As dates go, the fourth of September is quite monumental. It’s six years to the day since I stepped on American soil for the first time and four years to the day since I got spliced (yes, that means it’s my anniversary).
Today also sees my mum coming to America for the first time. In fact, this is the first time she’s stepped outside the British Isles and only the second time she’s ever flown. The first time involved some twin-propeller affair on a trip to the Isle of Man – a curious little island between Britain and Ireland that has its own parliament, no traffic lights, cats with no tails and is a low tax economy. Offshore banking anyone?
Although, I’d rather have her here asking me daft questions every half hour rather than ringing me constantly asking how much money she should bring and how she should split her travellers checks and cash in her fanny pack. Should she bring a coat? Should she bring me a coat? Do I want her to bring any cheese/chocolate/HP Sauce/Branston Pickle [delete as applicable].
But this Saturday’s phone call using her very own grandchildren as pawns in a game of Christmas emotional blackmail, really took the biscuit. My mother is something of a Christmas extremist. Her year revolves around it and its planning and execution. Military campaigns have been run much, much worse. And, after finding out Steph might be working over Christmas, and her thinking this meant we won’t be going to Blighty for the festive season sparked ‘Operation Festive Goose’.
My eldest two nephews and niece, aged eight, six and three respectively (I think) spent the night at my mum’s on Saturday. After returning from a truly entertaining shopping expedition with my dear wife, we had a message on our phone. It basically consisted of each of them saying hi, telling us they loved us, and how they can’t wait to see us at Christmas. It would’ve been cute; almost heart-rending had you not been able to hear my mother’s prompting in the background and the hum of a cattle prod to remind them not to stray too far from the script.
So, if two weeks of decent cooking, cleaning, getting somebody to iron my shirts and 24/7 emotional blackmail wasn’t exciting enough, today also sees the inaugural get together of the young professionals group for the Ohio Valley, OVConnect.org. The emphasis here is on the young (under forty). I suppose the professional aspect means having a job as opposed to being adept at something. I’ve known a few professional slackers in my time if truth be told.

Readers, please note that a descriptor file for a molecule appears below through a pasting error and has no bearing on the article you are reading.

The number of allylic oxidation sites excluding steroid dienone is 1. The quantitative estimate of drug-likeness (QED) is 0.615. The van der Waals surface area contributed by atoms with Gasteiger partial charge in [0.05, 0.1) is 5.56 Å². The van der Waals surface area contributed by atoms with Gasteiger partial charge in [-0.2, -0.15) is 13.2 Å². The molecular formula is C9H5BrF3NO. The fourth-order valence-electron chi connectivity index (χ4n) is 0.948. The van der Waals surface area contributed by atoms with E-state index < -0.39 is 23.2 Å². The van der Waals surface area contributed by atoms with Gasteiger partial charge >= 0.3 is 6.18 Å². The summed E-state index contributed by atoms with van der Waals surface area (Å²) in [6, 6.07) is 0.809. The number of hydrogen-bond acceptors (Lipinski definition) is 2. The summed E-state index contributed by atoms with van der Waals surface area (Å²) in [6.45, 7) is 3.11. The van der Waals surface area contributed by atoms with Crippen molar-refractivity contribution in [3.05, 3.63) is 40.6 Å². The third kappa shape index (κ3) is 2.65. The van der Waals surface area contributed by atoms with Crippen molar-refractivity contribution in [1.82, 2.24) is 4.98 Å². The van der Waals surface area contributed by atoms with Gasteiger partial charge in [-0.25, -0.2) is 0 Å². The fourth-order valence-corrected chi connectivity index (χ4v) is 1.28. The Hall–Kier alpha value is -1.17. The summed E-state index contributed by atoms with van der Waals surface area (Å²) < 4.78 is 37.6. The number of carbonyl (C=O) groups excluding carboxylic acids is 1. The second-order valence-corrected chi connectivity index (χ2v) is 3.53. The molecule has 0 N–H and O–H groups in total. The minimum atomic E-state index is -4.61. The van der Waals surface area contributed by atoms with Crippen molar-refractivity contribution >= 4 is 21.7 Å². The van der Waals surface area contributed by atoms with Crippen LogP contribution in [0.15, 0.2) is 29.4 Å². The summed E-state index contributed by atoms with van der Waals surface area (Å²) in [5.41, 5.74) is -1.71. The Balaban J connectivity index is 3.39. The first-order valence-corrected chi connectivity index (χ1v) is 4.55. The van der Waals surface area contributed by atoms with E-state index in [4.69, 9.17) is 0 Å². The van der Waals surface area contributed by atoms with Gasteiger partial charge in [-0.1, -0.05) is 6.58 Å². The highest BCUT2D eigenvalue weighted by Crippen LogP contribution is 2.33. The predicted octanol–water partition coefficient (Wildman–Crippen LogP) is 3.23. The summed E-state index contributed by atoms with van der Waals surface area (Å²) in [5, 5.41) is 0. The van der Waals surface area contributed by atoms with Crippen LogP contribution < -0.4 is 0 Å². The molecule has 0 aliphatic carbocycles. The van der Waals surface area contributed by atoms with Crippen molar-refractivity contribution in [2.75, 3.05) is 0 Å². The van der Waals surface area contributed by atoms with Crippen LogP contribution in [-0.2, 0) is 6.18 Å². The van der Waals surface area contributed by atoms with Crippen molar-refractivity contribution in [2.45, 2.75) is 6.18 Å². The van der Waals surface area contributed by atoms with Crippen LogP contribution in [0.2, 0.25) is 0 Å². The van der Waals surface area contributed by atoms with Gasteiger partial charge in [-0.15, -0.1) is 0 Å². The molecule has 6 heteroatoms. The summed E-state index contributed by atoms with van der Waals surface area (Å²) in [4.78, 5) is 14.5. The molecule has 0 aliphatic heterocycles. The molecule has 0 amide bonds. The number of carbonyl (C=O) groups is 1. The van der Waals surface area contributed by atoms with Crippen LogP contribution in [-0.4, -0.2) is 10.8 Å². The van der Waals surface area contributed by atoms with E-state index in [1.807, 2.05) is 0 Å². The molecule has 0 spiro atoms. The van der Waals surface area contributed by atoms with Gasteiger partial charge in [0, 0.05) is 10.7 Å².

It’s a group to keep young professional types in the loop and to help keep them connected with one another whether they’re native to the area or newcomers. The response so far seems to have been brilliant, and is testimony, yet again, to Justin’s organizational gusto. Where he gets the time and energy I’ve no idea, but I get tired thinking about half the stuff he does. Still, that’s what comes with me nearly being at the cut-off age. I can almost see a little implant in my palm flashing along the lines of Logan’s Run.
But, it just goes to show that offline networking is still alive and well. And this is the point, us youngsters might spend all our time messing about online, but it’s only because it’s an extremely cost effective method of keeping connected. For example, sending out a simple email invite to everyone didn’t cost a bean and only took the time of writing the one and sending it to everybody’s email address. In the good old days you’d have to ring round everybody, either at work or at home, and waste an inordinate amount of time doing so.
Email is simply priceless in this day and age of organizing and informing groups or customers. Here are just some of the benefits of email marketing according to good ol’ wikipedia:
- The advantage of a mailing list is clearly the ability to
- Compared to other media investments such as direct mail or printed newsletters, it is less expensive.
- An exact return on investment
“track to basket”) and has proven to be high when done
- It is instant, as opposed to a mailed advertisement, an email arrives in a few seconds or minutes.
- It lets the advertiser “push” the message to its audience, as opposed to a website that waits for customers to come in.
- It is easy to track. An advertiser can track users via web bugs, bounce messages, un-subscribes, read-receipts, click throughs etc. These can be used to meaure open rates , positive or negative responses, correlate sales with marketing.
- Advertisers can generate repeat business affordably and automatically
- Advertisers can reach substantial numbers of email subscribers who
- Over half of Internet users check or send email on a typical day.
- Specific types of interaction with messages can trigger other messages to be automatically delivered.
- Specific types of interaction with messages can trigger other
- Green – email marketing is paper-free
And the great thing? You can’t hear anybody in the background telling you what to say even if you do get somebody else to do it for you.